An SEIR Infectious Disease Model with Testing and Conditional Quarantine

30 Pages Posted: 26 Mar 2020 Last revised: 13 Apr 2020

See all articles by David Berger

David Berger

Northwestern University

Kyle Herkenhoff

University of Minnesota - Minneapolis

Simon Mongey

University of Chicago

Date Written: March 29, 2020

Abstract

We extend the baseline Susceptible-Exposed-Infectious-Recovered (SEIR) infectious disease epidemiology model to understand the role of testing and case-dependent quarantine. Our model nests the SEIR model. During a period of asymptomatic infection, testing can reveal infection that otherwise would only be revealed later when symptoms develop. Along with those displaying symptoms, such individuals are deemed known positive cases. Quarantine policy is case-dependent in that it can depend on whether a case is unknown, known positive, known negative, or recovered. Testing therefore makes possible the identification and quarantine of infected individuals and release of non-infected individuals. We fix a quarantine technology — a parameter determining the differential rate of transmission in quarantine — and compare simple testing and quarantine policies. We start with a baseline quarantine-only policy that replicates the rate at which individuals are entering quarantine in the US in March, 2020. We show that the total deaths that occur under this policy can occur under looser quarantine measures and a substantial increase in random testing of asymptomatic individuals. Testing at a higher rate in conjunction with targeted quarantine policies can (i) dampen the economic impact of the coronavirus and (ii) reduce peak symptomatic infections — relevant for hospital capacity constraints. Our model can be plugged into richer quantitative extensions of the SEIR model of the kind currently being used to forecast the effects of public health and economic policies.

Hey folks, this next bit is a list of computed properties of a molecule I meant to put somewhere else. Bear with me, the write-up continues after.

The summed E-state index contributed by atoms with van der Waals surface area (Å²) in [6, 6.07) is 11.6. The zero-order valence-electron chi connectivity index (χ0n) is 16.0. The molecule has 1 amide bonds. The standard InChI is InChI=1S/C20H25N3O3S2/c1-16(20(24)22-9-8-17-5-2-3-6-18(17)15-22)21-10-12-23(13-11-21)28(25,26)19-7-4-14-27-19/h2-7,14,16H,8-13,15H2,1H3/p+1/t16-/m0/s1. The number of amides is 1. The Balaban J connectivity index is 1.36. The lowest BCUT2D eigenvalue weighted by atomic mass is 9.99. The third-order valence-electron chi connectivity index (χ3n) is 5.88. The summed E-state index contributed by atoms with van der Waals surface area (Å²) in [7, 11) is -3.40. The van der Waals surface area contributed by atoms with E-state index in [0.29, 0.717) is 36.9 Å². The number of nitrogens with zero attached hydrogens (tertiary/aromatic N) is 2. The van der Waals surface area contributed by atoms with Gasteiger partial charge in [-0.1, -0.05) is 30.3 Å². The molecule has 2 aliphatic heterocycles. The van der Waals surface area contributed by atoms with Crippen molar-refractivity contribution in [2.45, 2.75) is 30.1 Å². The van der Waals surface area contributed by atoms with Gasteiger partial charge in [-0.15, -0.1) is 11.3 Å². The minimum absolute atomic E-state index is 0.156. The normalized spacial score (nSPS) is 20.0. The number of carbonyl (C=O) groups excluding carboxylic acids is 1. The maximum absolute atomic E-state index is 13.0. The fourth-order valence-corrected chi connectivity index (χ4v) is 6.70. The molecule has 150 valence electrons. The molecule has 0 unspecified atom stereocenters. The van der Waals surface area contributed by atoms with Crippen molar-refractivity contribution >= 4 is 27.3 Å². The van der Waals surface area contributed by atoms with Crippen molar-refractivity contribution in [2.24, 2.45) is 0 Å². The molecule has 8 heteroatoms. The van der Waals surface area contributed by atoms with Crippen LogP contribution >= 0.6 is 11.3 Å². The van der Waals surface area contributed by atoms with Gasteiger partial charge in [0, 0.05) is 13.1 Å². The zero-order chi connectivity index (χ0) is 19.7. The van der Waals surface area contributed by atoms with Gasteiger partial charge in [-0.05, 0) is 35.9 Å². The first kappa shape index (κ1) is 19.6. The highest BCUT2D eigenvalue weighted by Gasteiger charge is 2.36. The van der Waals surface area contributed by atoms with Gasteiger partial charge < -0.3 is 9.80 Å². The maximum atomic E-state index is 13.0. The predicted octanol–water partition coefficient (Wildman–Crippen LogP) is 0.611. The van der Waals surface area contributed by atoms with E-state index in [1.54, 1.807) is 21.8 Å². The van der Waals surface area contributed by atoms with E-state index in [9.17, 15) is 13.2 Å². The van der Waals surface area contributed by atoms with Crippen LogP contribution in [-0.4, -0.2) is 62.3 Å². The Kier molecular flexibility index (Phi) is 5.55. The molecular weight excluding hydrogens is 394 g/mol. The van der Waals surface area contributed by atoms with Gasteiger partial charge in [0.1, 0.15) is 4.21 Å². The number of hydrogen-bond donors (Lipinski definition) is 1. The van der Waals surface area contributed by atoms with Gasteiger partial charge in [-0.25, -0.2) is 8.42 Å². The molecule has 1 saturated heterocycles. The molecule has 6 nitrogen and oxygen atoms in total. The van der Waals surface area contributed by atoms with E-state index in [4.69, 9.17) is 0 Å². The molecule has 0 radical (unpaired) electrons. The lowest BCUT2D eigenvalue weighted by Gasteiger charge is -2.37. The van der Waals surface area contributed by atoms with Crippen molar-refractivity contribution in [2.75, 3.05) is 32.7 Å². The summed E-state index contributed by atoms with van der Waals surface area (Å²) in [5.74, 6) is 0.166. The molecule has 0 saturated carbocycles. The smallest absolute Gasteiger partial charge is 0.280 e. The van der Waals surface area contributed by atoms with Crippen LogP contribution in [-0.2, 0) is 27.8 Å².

Note: Funding: None.

Conflict of Interest: None.

Suggested Citation

Berger, David and Herkenhoff, Kyle and Mongey, Simon, An SEIR Infectious Disease Model with Testing and Conditional Quarantine (March 29, 2020). University of Chicago, Becker Friedman Institute for Economics Working Paper No. 2020-25. Available at SSRN: https://ssrn.com/abstract=3561142 or http://dx.doi.org/10.2139/ssrn.3561142

David Berger

Northwestern University ( email )

2001 Sheridan Road
Evanston, IL 60208
United States

Kyle Herkenhoff

University of Minnesota - Minneapolis ( email )

110 Wulling Hall, 86 Pleasant St, S.E.
308 Harvard Street SE
Minneapolis, MN 55455
United States

Simon Mongey (Contact Author)

University of Chicago ( email )

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